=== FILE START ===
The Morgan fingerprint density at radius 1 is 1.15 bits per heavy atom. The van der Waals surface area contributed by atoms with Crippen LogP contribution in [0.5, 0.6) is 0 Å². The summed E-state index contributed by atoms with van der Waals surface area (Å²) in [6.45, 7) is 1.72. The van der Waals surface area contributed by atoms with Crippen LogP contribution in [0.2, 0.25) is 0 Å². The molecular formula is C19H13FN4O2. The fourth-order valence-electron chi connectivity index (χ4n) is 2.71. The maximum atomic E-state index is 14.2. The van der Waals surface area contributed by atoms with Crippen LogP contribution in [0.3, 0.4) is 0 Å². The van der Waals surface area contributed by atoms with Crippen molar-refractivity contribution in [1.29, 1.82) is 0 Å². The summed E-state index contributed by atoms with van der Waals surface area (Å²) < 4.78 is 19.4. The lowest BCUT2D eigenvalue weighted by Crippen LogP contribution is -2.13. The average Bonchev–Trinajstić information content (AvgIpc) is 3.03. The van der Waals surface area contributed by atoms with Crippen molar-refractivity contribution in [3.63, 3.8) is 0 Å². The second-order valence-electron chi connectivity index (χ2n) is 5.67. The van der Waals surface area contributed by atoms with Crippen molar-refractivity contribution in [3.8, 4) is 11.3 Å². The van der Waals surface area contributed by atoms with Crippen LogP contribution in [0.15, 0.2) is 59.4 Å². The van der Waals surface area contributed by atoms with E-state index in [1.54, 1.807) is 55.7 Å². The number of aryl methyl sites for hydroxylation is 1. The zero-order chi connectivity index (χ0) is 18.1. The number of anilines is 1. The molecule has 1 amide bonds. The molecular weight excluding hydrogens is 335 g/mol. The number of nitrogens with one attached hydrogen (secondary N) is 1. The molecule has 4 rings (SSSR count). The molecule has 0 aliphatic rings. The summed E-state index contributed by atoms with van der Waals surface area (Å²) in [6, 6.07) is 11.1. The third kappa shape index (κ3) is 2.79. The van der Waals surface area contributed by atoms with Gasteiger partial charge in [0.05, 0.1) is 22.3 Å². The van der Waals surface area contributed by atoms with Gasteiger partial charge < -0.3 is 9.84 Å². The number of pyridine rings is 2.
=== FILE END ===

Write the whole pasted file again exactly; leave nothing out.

The Morgan fingerprint density at radius 1 is 1.15 bits per heavy atom. The van der Waals surface area contributed by atoms with Crippen LogP contribution in [0.5, 0.6) is 0 Å². The summed E-state index contributed by atoms with van der Waals surface area (Å²) in [6.45, 7) is 1.72. The van der Waals surface area contributed by atoms with Crippen LogP contribution in [0.2, 0.25) is 0 Å². The molecular formula is C19H13FN4O2. The fourth-order valence-electron chi connectivity index (χ4n) is 2.71. The maximum atomic E-state index is 14.2. The van der Waals surface area contributed by atoms with Crippen LogP contribution in [0.3, 0.4) is 0 Å². The van der Waals surface area contributed by atoms with Crippen molar-refractivity contribution in [1.29, 1.82) is 0 Å². The summed E-state index contributed by atoms with van der Waals surface area (Å²) < 4.78 is 19.4. The lowest BCUT2D eigenvalue weighted by Crippen LogP contribution is -2.13. The average Bonchev–Trinajstić information content (AvgIpc) is 3.03. The van der Waals surface area contributed by atoms with Crippen molar-refractivity contribution in [3.63, 3.8) is 0 Å². The second-order valence-electron chi connectivity index (χ2n) is 5.67. The van der Waals surface area contributed by atoms with Crippen molar-refractivity contribution in [3.8, 4) is 11.3 Å². The van der Waals surface area contributed by atoms with Crippen LogP contribution in [0.15, 0.2) is 59.4 Å². The van der Waals surface area contributed by atoms with E-state index in [1.54, 1.807) is 55.7 Å². The number of aryl methyl sites for hydroxylation is 1. The zero-order chi connectivity index (χ0) is 18.1. The number of anilines is 1. The molecule has 1 amide bonds. The molecular weight excluding hydrogens is 335 g/mol. The number of nitrogens with one attached hydrogen (secondary N) is 1. The molecule has 4 rings (SSSR count). The molecule has 0 aliphatic rings. The summed E-state index contributed by atoms with van der Waals surface area (Å²) in [6, 6.07) is 11.1. The third kappa shape index (κ3) is 2.79. The van der Waals surface area contributed by atoms with Gasteiger partial charge in [0.05, 0.1) is 22.3 Å². The van der Waals surface area contributed by atoms with Gasteiger partial charge < -0.3 is 9.84 Å². The number of pyridine rings is 2.